Curiosity Day: empower your mind, embolden your heart, discover curiosity
Encyclopedia Britannica has used the occasion of their 250th anniversary, and 25th year on the internet, to launch “Curiosity Day” – an initiative aimed at strengthening the human mind and inspiring the joy of learning every day.
Encyclopedia Britannica said the Curiosity Day movement was focused on “reinvigorating an innate human trait that has helped humankind push boundaries and progress”. Curiosity plays an important role in the Early Years Learning Framework, featuring as a disposition to be developed in element four – children are confident and involved learners, and also for educators, as they participate in ongoing learning and reflective practice.
In launching the new initiative, Encyclopedia Britannica said they aspired to help people explore their own minds, as well as the great minds of history.
As part of the process of inspiring others and awakening curiosity, Encyclopedia Britannica have developed a tool called the Curiosity Compass – a multi-week email challenge with social components.
The Curiosity Compass invites people to engage in growing their curiosity through exploring traits they share with famous people throughout history, in terms of curiosity and creativity, and learn more about what their individual inquisitive abilities may be, enabling them to learn more about their individual strengths, and how these may be used to grow their leadership capacity as educators and learners.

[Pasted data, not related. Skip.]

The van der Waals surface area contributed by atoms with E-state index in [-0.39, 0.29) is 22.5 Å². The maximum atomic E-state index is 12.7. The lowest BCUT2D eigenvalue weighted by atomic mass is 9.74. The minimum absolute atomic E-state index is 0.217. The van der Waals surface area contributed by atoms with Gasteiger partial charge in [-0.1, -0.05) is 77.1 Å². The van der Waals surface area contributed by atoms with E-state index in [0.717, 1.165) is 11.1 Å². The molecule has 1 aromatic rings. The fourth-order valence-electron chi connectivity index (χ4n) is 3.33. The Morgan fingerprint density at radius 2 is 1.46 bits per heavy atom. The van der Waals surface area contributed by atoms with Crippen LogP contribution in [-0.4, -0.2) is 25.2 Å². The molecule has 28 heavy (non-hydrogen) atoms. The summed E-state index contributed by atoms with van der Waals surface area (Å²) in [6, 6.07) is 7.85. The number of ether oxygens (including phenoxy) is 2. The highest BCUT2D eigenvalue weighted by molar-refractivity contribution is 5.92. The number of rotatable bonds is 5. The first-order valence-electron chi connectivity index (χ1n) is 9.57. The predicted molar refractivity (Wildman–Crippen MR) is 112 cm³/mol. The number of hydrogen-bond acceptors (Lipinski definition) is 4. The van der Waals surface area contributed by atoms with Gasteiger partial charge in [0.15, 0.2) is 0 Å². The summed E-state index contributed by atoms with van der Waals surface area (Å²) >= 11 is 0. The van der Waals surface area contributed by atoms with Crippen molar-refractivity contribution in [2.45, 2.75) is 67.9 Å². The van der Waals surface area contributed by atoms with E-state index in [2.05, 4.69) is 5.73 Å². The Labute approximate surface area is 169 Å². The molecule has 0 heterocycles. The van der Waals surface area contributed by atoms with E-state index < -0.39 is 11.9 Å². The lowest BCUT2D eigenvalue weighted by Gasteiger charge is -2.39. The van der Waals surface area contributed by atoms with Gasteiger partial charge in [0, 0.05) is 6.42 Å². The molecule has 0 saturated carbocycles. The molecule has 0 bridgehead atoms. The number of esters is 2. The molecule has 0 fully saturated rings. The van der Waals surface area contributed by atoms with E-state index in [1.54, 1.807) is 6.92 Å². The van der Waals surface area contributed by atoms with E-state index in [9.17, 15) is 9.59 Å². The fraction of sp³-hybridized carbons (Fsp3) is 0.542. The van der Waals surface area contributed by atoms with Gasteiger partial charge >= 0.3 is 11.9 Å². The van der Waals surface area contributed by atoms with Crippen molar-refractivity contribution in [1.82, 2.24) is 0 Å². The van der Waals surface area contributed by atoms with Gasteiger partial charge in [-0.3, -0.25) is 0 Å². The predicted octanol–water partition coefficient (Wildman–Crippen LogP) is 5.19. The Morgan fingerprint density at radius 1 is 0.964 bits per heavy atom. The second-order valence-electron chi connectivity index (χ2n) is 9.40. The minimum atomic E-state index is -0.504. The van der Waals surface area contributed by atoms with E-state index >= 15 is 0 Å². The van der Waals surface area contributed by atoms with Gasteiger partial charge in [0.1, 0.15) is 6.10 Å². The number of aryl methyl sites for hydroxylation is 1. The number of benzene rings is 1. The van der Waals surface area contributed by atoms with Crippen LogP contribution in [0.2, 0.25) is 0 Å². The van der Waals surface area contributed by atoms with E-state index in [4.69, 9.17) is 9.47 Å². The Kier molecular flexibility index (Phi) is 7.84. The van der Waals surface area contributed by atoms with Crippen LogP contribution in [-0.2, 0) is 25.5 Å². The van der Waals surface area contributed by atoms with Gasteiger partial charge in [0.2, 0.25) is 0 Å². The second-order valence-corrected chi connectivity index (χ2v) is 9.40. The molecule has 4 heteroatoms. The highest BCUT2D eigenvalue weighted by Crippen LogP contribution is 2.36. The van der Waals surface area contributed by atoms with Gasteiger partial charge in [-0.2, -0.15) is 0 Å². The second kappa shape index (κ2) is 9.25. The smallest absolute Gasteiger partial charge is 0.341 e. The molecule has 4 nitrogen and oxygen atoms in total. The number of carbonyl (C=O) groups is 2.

Those participating in the Curiosity Day project can also read more about the science of curiosity and discover how to improve their own abilities, be inspired by stories of curious people, and learn more about creative people throughout history.
Educators who engaged with the trial phase of the program described it as “a hook to inspire learning, to inspire curiosity, and to want to learn more”.
An Early Childhood Teacher who trialled the program said that it was important for educators to remain curious because “curiosity is like the foundation of imagination” and therefore impacts on their work as educators.
The events were made possible through the support of Drs Sheila Harrison – Williams and Theresa Rouse, school superintendents with a reputation as “leaders who are pushing the boundaries of learning and working to inspire the next generation nationally”.
The company hopes to roll out the initiative globally, engaging educators worldwide, and eventually evolving into a self-sustaining grassroots movement that will move people to “ask questions continually, pursue the answers, and share what they know and learn with others”.
Britannica’s Global CEO Karthik Krishnan said that Curiosity Day is about tuning into the innate desire of people to know. “The spark that drives us to explore, discover and invent,” Krishnan said. “There’s no better immuniSation against misinformation than reactivating our curiosity shield.”
Krishnan also emphasised that “in an already fast-paced, highly disruptive world where humans have to compete more and more with sophisticated machines powered by artificial intelligence, curiosity helps us preserve learning agility and develop a growth mindset. This enables us to think, learn and evolve more rapidly and be prepared no matter what the new world throws at us.”